There is a fear lurking in the shadows. It is a fear that preys on optimism and feeds on dread. It is here, there, somewhere and everywhere. Are you sensing it?
Pakistan is gradually sliding back into the old normal. The signs are everywhere. The stench of the government’s arrogance is slowly and tortuously blending with noxious odour of its masterly inactivity. We now appear to be wading back into the rot.
Is there no escaping the vicious tentacles of the status quo? As this shattering reality slowly dawns upon the dreamy-eyed among us, fear begins to well up. What if this is it? What if the tide has weakened? What if hope is fading?
What if Nawaz Sharif has won and Imran Khan has lost?
The visual evidence is surprisingly potent. The dharnas are all but fizzling out; Tahirul Qadri has hopped, skipped and jumped to Canada; the army is sitting out this political battle; the political parties are satiated because they get to keep their fingers in the national pie; and even the media is now slowly losing interest. Yes indeed, the November 30 march on Islamabad will make waves, and perhaps ratchet up the pressure on Sharif and his merry men, but it will not change the inevitable: Nawaz Sharif stays prime minister.
This is the best thing that could have happened. This is the worst thing that could have happened.
Confused? This evident contradiction best highlights the unbearable dilemma that we face: how to proceed with gradual evolution and yet smash this rotting status quo with revolutionary zeal. The logic goes like this: if you force out Sharif like Khan wants to, you’re playing into the hands of the anti-democratic forces and undermining democracy. But if you let Sharif and his brand of politics stay, you’re strengthening the status quo. So you scratch your head, and ask yourself: should I wait for the Sharifs to ultimately reform themselves, change their thinking, alter their worldview and transform themselves into path-breaking statesmen? Or should I roll up my sleeves, fire up my passion, and vow to bring down the Sharifs for the good of this nation?
The problem is we have locked ourselves into deeply polarised political positions and pegged ourselves to specific personalities and their agendas; and by hunkering down in political trenches, we may be losing sight of the national landscape that lies in ruins.
Step back for a moment and review the landscape. Has Sharif won? No. Has Khan lost? No. Does it matter at this point? Not really.
Allow me to unpeg you from personalities. Loyalty to a cause is always nobler than loyalty to a person. Sharif has made blunders. So has Khan. The system almost ground to a halt. Then petty politicking took over. Now Khan is struggling to extricate himself from the corner he himself pushed himself into. The government can lend him a hand. But it won’t. Yes it won’t because it thinks petty, sounds petty and acts petty. There will be tactical moves and counter-moves, but the strategic reality is that Sharif will stay in government and Khan in the opposition.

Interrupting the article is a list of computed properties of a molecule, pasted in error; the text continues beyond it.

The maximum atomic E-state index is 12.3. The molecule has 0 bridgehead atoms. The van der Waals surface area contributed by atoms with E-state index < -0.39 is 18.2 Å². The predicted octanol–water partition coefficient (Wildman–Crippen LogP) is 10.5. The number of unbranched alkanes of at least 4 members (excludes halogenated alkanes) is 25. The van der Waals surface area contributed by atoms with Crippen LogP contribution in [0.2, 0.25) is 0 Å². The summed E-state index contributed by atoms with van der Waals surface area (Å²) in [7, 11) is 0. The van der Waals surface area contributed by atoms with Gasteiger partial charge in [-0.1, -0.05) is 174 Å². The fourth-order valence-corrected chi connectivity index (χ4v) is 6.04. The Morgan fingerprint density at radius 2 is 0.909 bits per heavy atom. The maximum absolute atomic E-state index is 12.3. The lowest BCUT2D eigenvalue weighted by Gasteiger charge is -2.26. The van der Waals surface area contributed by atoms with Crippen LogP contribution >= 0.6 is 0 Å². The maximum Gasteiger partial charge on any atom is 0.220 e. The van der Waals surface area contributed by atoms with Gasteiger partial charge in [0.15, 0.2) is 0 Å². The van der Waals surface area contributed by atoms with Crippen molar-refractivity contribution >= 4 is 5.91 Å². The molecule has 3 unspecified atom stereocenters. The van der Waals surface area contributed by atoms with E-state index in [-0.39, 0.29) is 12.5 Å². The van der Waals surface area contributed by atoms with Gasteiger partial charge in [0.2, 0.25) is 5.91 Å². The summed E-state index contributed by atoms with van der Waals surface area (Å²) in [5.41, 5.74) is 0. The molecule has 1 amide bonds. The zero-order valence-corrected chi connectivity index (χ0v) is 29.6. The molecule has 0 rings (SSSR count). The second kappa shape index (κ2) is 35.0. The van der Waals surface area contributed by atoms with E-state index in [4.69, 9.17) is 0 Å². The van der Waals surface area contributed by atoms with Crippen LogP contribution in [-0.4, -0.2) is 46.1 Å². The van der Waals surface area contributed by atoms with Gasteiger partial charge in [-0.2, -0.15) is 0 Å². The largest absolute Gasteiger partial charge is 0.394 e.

Which is fine. For now. While the tumultuous events since August may not have altered the political composition in Islamabad, they have dramatically transformed the way we perceive politics. For some, the most important fact is that Sharif hangs on to power that they believe he acquired through the ballot box. For others, the perseverance of Khan against heavy odds is the defining aspect of the dharnas. But these are person-oriented gains.
The real revolution within this evolution is the rediscovery of the Pakistani spirit. Yes, a spirit that propels hearts and minds into a glorious future where justice and merit stalk this land instead of fear and loathing. It is this spirit, this determination to make Pakistan a better place for all of us and our children, that is making us think beyond day-to-day political manoueverings. It is this new-found idealism wrapped in a can-do attitude that is enabling us to delve deeper into how we can trigger a revolution within the slowly unfolding process of evolution.
Let’s talk evolution. It means continuity of the present way of governance. It means giving time for the system to mature; allowing for Parliament to reform electoral laws that will ensure completely free and fair elections. Evolution means trusting the present and future governments to — at some point — realise that investing in human beings is the first and last priority of every ruler. It means allowing another five decades to pass before all Pakistani children can go to school, because education will not become the top priority of any ruler any time soon. Evolution means placing the future of your children in the laps of rulers who rise to power through a restrictive system and have no incentive to change it. Evolution means hoping and praying that the second, third, fourth and fifth generations of the present lot will suddenly grow a heart and decide to reform whatever is left of the moth-eaten system. Evolution means expecting global progress and advancement to take a time-out so the Bhuttos, Sharifs and their like can play catch up.
Wanna chance it? Why don’t you roll up a snowball, toss it into hell, and see what chance it has.
If evolution has to work, it needs a strong dosage of revolution. No, not the violent, overthrowing kind of revolution, but the type that speeds up things and filters the filth out of the system. Goal — as Napoleon Hill wrote — is a dream with a deadline. We need a deadlined evolution. Yes, the rulers and their minions will need to be put inside a public opinion pressure cooker with the release valve sealed. They will need to be pushed and shoved into reforming fast.
One thing is clear: this stinking status quo cannot — must not — endure. And those who cannot smash it, must be pushed aside to make way for those who can, and will, put the R in evolution.
Published in The Express Tribune, November 16th, 2014.